UQ scientists ready to learn from coral bleaching

If a coral bleaching event hits Australia’s Great Barrier Reef this year, marine biologists from The University of Queensland will be ready to document the action.

Dr Selina Ward, a researcher from UQ’s Centre for Marine Studies, has, for the past three years, closely observed 122 corals located near the Heron Island Research Station.

“I think when things are changing as much as they are it’s really important to monitor closely, and to work out what normally happens,” Dr Ward said.

“Also, we lay down tape between know markers and take photos all the way along.”

“From those high-resolution photos you get an enormous amount of information because you can zoom in, look at the species of every coral, look at how much they’ve grown over time, what’s died, what algae’s come in, what’s bleached and what’s recruited.

“The monitoring project is particularly important this year because we may get a bleaching event here so we want to see how that bleaching affects the survival of recruits.”

When Dr Ward is not at Heron Island documenting the state of the reef, she can usually be found at the University’s St Lucia Campus investigating the impact of ocean acidification.

“Coral reefs are in trouble because they’re affected by climate change in so many different ways, but it’s the increase of carbon dioxide in the air which causes ocean acidification,” she said.

“The more carbon dioxide you put in the air, the more the ocean takes up – it’s like a big sponge sucking up vast quantities of it.

“Half of all the carbon dioxide that’s been added since industrial times has been taken up by the sea – it’s about a tonne per person per day, which is a huge amount.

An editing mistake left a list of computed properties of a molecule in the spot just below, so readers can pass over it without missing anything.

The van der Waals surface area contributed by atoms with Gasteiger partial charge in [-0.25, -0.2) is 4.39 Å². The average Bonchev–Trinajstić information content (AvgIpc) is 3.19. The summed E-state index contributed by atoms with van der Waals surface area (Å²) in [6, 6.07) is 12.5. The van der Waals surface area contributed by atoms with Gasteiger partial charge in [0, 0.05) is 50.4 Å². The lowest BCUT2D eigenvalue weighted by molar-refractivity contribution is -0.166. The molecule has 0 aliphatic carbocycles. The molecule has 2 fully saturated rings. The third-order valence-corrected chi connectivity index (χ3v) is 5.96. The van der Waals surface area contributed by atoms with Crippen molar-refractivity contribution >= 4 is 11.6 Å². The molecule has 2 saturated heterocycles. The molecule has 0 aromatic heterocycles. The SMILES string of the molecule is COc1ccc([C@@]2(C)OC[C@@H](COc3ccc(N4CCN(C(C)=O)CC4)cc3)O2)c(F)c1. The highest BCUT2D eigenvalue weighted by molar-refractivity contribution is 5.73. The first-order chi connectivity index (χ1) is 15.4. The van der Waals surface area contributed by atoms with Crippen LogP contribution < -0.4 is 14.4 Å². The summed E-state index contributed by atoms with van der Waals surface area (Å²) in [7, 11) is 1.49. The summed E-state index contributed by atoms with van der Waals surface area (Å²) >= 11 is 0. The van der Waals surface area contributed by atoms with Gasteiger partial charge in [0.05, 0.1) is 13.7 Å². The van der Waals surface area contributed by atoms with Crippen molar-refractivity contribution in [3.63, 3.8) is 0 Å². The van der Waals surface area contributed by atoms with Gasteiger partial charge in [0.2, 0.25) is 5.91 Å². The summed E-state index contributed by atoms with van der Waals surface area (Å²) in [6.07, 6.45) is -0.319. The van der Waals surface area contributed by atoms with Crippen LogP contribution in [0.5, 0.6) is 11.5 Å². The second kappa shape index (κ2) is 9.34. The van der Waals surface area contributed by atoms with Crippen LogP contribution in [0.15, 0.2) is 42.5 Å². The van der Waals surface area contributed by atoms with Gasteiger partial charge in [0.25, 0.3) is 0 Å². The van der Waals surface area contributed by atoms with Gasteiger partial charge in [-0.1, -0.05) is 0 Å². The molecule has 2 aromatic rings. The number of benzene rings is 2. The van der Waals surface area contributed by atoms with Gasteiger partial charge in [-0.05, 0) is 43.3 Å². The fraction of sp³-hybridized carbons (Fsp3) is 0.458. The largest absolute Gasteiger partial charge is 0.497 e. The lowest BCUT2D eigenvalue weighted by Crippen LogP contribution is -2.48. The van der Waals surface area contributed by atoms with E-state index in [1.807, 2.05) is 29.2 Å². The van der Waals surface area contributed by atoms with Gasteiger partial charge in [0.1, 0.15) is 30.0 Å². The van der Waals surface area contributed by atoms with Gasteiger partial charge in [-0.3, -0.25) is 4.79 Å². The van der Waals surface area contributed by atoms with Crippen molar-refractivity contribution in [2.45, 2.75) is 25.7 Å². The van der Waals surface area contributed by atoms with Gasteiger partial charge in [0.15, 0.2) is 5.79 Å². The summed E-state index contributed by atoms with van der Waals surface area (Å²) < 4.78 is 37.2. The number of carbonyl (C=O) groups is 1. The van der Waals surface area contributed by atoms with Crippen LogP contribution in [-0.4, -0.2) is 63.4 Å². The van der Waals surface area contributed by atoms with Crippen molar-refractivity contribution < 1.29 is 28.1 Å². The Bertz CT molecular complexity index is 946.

“When the sea takes up vast quantities of carbon dioxide, the chemistry of the water changes, and that’s already started to happen – the Ph of the ocean has dropped about 0.1 of a Ph unit.”

By conducting manipulative experiments in the lab, Dr Ward hopes to assess how corals might cope with changes predicted by the Intergovernmental Panel on Climate Change.

While the experiment is still underway, early results suggest corals may have trouble adapting to a more acidic environment.

“It looks like Ph is not going to be good for the early life of corals,” she said.

“As you change the Ph, I’ve been finding quite big differences in the success of fertilisation, in the amount that will settle and in the way that first skeleton develops.

“Essentially you’ve got all these different steps of reproduction and if any one of those steps fails then you’re not going to get them recruiting, so they won’t grow.”

Like many UQ researchers, Dr Ward’s work was affected by the fire which broke out at the Heron Island Research Station in 2007, forcing her to transfer some projects to the close-by One Tree Island.

After a $9 million makeover, HIRS officially reopened on February 20, and Dr Ward said she was glad to be back.

“I know of no other marine research station that has such good lab facilities, and the permanent staff are so helpful, there’s so much you can do,” she said.

“There are so many good machines and microscopes, the boats are fantastic, and it’s great because the reef is so accessible.”

The University of Queensland News Online. 26 February 2009. Article.

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